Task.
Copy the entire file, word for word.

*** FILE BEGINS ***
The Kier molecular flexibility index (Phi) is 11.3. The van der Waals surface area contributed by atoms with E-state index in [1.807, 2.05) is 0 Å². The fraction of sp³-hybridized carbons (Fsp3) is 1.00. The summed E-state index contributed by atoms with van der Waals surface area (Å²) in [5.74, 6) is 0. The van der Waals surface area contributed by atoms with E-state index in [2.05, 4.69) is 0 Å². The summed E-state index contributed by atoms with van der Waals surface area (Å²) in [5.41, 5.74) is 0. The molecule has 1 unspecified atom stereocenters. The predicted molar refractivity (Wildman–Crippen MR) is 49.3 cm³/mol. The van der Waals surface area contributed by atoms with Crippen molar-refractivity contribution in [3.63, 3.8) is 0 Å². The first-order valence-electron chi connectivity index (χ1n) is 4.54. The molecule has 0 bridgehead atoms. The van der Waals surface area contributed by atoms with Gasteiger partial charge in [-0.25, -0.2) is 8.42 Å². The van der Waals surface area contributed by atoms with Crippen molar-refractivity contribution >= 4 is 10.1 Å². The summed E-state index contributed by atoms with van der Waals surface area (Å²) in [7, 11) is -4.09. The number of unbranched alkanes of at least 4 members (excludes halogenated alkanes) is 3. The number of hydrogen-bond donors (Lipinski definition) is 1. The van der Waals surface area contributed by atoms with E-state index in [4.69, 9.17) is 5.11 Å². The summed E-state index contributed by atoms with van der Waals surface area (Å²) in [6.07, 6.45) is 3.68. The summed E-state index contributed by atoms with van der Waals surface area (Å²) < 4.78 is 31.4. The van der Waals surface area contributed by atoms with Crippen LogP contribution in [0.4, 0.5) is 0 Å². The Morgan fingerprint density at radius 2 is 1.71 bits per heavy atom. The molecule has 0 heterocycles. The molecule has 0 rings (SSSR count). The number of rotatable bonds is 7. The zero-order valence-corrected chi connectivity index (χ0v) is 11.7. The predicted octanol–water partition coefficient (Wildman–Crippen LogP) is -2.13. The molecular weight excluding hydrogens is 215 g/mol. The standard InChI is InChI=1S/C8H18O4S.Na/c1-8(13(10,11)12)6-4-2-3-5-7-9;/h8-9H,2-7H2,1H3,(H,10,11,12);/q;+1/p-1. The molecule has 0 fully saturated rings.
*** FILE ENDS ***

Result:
The Kier molecular flexibility index (Phi) is 11.3. The van der Waals surface area contributed by atoms with E-state index in [1.807, 2.05) is 0 Å². The fraction of sp³-hybridized carbons (Fsp3) is 1.00. The summed E-state index contributed by atoms with van der Waals surface area (Å²) in [5.74, 6) is 0. The van der Waals surface area contributed by atoms with E-state index in [2.05, 4.69) is 0 Å². The summed E-state index contributed by atoms with van der Waals surface area (Å²) in [5.41, 5.74) is 0. The molecule has 1 unspecified atom stereocenters. The predicted molar refractivity (Wildman–Crippen MR) is 49.3 cm³/mol. The van der Waals surface area contributed by atoms with Crippen molar-refractivity contribution in [3.63, 3.8) is 0 Å². The first-order valence-electron chi connectivity index (χ1n) is 4.54. The molecule has 0 bridgehead atoms. The van der Waals surface area contributed by atoms with Gasteiger partial charge in [-0.25, -0.2) is 8.42 Å². The van der Waals surface area contributed by atoms with Crippen molar-refractivity contribution >= 4 is 10.1 Å². The summed E-state index contributed by atoms with van der Waals surface area (Å²) in [7, 11) is -4.09. The number of unbranched alkanes of at least 4 members (excludes halogenated alkanes) is 3. The number of hydrogen-bond donors (Lipinski definition) is 1. The van der Waals surface area contributed by atoms with E-state index in [4.69, 9.17) is 5.11 Å². The summed E-state index contributed by atoms with van der Waals surface area (Å²) in [6.07, 6.45) is 3.68. The summed E-state index contributed by atoms with van der Waals surface area (Å²) < 4.78 is 31.4. The van der Waals surface area contributed by atoms with Crippen LogP contribution in [0.4, 0.5) is 0 Å². The Morgan fingerprint density at radius 2 is 1.71 bits per heavy atom. The molecule has 0 heterocycles. The molecule has 0 rings (SSSR count). The number of rotatable bonds is 7. The zero-order valence-corrected chi connectivity index (χ0v) is 11.7. The predicted octanol–water partition coefficient (Wildman–Crippen LogP) is -2.13. The molecular weight excluding hydrogens is 215 g/mol. The standard InChI is InChI=1S/C8H18O4S.Na/c1-8(13(10,11)12)6-4-2-3-5-7-9;/h8-9H,2-7H2,1H3,(H,10,11,12);/q;+1/p-1. The molecule has 0 fully saturated rings.